Making a difference with integrated care

Featured article - 26 July 2018
Lesley Jeavons, Director of Integration, Durham Dales, Easington and Sedgefield Clinical Commissioning Group

Head-shot of the author, Lesley Jeavons, Director of Integration, Durham Dales, Easington and Sedgefield Clinical Commissioning Group

It’s fair to say that when I took up post as Director of Integration in January 2017 I was already more than familiar with the benefits and challenges of delivering public services in partnership with everything that collaborative working brings.

We have a tradition in County Durham of developing and maintaining robust partnerships and integrated models, the first integrated multi-agency team having been developed in 1998.

What’s different about the new County Durham Integrated Care Partnership (ICP) is that it puts people and patients at the centre of our efforts with services and teams being “wrapped around” groups of GP practices. The 13 Teams around Patients (TAPs), serve a population size of between 30-50,000 and are comprised of nurses, therapists, social workers and other services who deliver therapeutic interventions for older people and those with long term conditions. Our ultimate aim is to provide proactive care which promotes independence and prevents further deterioration in a person’s health and wellbeing and by doing so avoids admissions to acute and/or long term care settings.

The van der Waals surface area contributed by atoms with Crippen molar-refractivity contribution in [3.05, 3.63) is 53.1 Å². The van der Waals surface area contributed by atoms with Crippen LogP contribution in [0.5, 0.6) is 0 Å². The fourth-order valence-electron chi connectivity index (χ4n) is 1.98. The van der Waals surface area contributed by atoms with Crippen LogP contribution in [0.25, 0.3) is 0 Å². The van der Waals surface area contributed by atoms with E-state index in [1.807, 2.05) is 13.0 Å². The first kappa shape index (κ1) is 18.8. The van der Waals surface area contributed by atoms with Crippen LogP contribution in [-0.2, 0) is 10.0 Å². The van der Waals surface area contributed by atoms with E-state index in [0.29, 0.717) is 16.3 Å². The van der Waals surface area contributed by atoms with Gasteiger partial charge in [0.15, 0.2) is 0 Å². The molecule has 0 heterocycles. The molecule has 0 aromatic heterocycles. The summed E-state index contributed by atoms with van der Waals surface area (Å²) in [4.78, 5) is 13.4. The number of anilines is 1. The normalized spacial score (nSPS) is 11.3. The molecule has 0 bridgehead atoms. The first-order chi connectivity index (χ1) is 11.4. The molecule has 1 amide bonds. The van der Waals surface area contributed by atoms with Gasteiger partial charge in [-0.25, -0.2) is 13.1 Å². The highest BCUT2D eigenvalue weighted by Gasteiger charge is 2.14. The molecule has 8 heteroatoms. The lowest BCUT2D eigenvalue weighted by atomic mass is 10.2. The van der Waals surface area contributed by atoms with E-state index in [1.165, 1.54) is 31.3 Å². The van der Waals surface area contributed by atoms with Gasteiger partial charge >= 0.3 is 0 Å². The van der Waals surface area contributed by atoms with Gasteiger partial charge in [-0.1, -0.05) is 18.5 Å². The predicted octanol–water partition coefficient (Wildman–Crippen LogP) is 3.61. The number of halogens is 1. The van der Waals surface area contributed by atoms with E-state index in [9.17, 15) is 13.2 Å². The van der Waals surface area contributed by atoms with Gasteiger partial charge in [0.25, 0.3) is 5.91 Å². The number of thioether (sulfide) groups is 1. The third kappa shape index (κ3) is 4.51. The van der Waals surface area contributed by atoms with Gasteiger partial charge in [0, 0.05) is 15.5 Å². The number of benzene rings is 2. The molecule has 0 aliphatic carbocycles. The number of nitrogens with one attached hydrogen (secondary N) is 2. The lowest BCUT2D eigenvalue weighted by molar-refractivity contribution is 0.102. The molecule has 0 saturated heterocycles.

“Nothing new there!” I hear you cry.

Well, previous iterations of integration across County Durham, whilst successful, have in the main been between the big providers e.g. Councils with Foundation Trusts, providing services aligned to intermediate care and learning disabilities/mental health services with Primary Care on the periphery of the model.

By centring the model around Primary Care we have created a clinical leadership model which not only draws upon both the generalist and specialist skills of clinicians but it has pioneered new ways of working between the NHS, adult social care and the voluntary sector.

It hasn’t been easy and we still have a way to go but we are now seeing benefits including a sense of enthusiasm from clinicians to work in partnership and engage in real life place shaping, so enhancing their local service offer.

The progress we have made to date includes an emphasis for all partners to see unnecessary admission to hospitals as a failure of ‘our system’. Real ownership of admission prevention and effective discharge has been achieved not just across the NHS but adult social care; similarly partners are working together to address issues such as nursing recruitment and enhancing the urgent and emergency care offer as opposed to only addressing the wicked issues that exist within their own organisations.

I am confident that we will go from strength to strength as our ICP has real ambition. Our challenge will be to deliver our objectives at a time where significant pressure is being placed upon every part of the system. We will however be focussing on real changes to service delivery, by delivering a higher proportion of care at home or closer to home and improving population health. However we know that will also require the Government and national bodies to give the same attention to community services as they have given to acute hospital services in previous years.

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